I'll tell you why drop foot is a favorite learning for me. Before I ever was diagnosed, before I began to think about being diagnosed, I had a drop foot incident. Now that I claim the MS title, drop foot is a part of my life. I want to learn about it. Two physical therapists have taught me ways to diminish it.
I will start with what I learned recently. This information comes from Herbert Karpatkin, who presented an online teleconference on walking, balance and flexibility in October of 2012 (http://msfocus.org/article-details.aspx?articleID=511).
He stresses a three-part regimen. Here is the rationale: If there is a loss of range of motion or flexibility in one part of the body, the opposite part is week. For drop foot—the calf needs stretching AND the muscles raising the toe up off the ground need to be strengthened. The regimen is this: Stretch, flex, walk.
- Stretch. If you have foot drop the minimum he suggests is five to 10 minutes a day, 365 days a week. A prolonged gentle stretch is better than a one-time shorter intense stretch.
Place your right foot about 12, 18 inches in front of your left. Place both hands on the wall and bend your right knee. Keeping the left knee straight, lean forward until you feel a pulling in that left calf.
- Make the muscles that lift the toe (the dorsiflexors) stronger. Flex the toes and release them. You can do this standing, sitting, lying down, there is about no time you can’t do this, so, Just Do It. Now, make it count. Pull the toes up, hold them for maybe 3 to 5 seconds. Then release: releasing is important: let the flex go slowly, slowly, slowly. The slowness is an important part of the release.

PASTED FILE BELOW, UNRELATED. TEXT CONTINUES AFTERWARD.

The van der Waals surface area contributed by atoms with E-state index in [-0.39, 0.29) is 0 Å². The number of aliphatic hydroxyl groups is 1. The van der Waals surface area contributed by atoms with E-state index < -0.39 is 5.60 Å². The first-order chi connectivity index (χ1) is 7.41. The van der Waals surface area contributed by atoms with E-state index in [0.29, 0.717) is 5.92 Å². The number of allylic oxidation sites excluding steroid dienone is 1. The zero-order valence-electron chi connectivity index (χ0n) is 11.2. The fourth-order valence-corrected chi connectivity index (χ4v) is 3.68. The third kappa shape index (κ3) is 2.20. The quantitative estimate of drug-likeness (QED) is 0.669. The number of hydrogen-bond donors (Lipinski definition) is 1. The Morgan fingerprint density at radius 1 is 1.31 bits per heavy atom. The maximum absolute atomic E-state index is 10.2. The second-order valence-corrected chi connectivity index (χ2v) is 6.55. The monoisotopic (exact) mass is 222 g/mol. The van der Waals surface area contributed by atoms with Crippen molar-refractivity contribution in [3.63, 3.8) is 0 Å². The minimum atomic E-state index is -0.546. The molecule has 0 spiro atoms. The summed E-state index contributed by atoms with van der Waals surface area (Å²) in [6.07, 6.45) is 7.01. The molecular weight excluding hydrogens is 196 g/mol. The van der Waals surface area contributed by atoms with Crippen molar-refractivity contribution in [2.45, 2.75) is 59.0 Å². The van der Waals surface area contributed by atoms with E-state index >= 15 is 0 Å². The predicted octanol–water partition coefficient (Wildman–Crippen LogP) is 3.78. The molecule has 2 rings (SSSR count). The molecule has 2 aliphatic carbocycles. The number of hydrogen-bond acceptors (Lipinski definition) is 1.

- Practice a particular sort of walking. Walk with intention: make sure the heel lands first. Focus on pulling the toes up and landing on the heel on every step.
My own physical therapist heard my complaint about drop foot and gave me an assignment. “Set a timer for 10 minutes, and walk continuously while consciously holding your toes toward you (flexed) as you step forward. Walk for ten minutes this way, then walk normally the rest of the day. If you can do this for ten minutes, you will find that you can remind yourself to walk this way more and more of the time, until the drop foot is no longer a problem.”
She was right! I still have drop foot, but I can walk miles a day, something that was way beyond me before this exercise.
Note: I have to keep my mind on keeping the toe up, because it doesn't happen instinctively any longer. Sometimes when I walk I am like the man with autism who had to remind himself to smile in public because it wasn't instinctive for him, to smile. I remind myself to hold my toe up. We MSers find ways to accomplish our goals, this is mine!